{ product_list: req.body.product_list }
);

const order = await Order.create(orderData);
res.set("Location", `/orders/${order.id}`);

res.status(201).send();

This anonymous function is 50 lines long and does many things. However, what creating an order really boils down to is (from both technical and business perspectives):

  • Validate what comes in the API
  • Send HTTP error when something goes wrong
  • Retrieve the product list from the order
  • Calculate the shipment price, total weight and amount
  • Save the order in the database
  • Return the appropriate HTTP code

An appropriate code design should reflect these steps and hide the implementation details using higher levels of abstraction. By doing so, we are going to make tradeoffs, because that’s what design is: decrease the local complexity and increase the global one.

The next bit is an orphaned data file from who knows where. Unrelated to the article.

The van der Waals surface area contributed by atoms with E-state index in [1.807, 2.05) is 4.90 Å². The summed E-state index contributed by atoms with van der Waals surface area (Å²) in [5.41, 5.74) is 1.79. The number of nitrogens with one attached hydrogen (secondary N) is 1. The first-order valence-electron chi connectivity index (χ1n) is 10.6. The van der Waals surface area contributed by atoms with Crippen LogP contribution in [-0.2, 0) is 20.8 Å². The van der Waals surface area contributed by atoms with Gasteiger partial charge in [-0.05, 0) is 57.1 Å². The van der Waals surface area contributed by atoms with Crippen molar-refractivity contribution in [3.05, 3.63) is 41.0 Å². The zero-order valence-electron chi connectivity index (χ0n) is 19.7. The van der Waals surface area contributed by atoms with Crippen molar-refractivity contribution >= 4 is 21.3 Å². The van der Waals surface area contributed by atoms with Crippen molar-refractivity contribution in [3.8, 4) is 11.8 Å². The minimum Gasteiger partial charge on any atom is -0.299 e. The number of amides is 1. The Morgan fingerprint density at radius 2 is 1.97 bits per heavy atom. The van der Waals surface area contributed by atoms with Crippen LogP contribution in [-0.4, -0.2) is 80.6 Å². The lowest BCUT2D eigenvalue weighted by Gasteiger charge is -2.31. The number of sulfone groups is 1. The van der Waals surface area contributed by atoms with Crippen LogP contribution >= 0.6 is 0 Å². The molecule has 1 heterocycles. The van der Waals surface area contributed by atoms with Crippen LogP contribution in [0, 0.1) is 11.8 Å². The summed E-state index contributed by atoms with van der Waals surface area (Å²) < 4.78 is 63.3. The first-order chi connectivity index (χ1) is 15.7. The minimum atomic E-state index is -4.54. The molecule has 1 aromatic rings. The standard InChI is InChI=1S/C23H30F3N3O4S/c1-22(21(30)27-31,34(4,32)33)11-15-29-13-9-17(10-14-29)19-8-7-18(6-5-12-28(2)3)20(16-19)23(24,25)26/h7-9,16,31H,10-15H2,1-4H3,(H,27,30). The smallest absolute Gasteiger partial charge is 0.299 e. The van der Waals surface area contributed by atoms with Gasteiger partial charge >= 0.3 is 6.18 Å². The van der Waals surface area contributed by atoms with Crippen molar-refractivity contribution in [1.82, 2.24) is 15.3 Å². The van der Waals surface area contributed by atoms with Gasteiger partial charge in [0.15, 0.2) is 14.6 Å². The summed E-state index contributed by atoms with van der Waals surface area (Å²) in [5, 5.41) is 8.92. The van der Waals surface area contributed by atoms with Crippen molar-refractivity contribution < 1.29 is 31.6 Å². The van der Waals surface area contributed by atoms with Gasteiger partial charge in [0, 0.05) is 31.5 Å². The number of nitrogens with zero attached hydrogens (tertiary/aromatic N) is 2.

Side-effects everywhere

I started writing this application with functional tests first then implementing the requirements expressed in these tests. This is a great start in order to preserve API features across refactoring and code updates but it does not address the inner application design.

As revealed by our current implementation, we designed the code with a single application layer, hitting all the infrastructure layers: HTTP and database.

Doing a single (functional) test loop does not enforce any unit test driven development initiative. Such an approach would have helped us make the application design emerge off the unit test suite.

No code reuse

Our code base does not scale and is error-prone.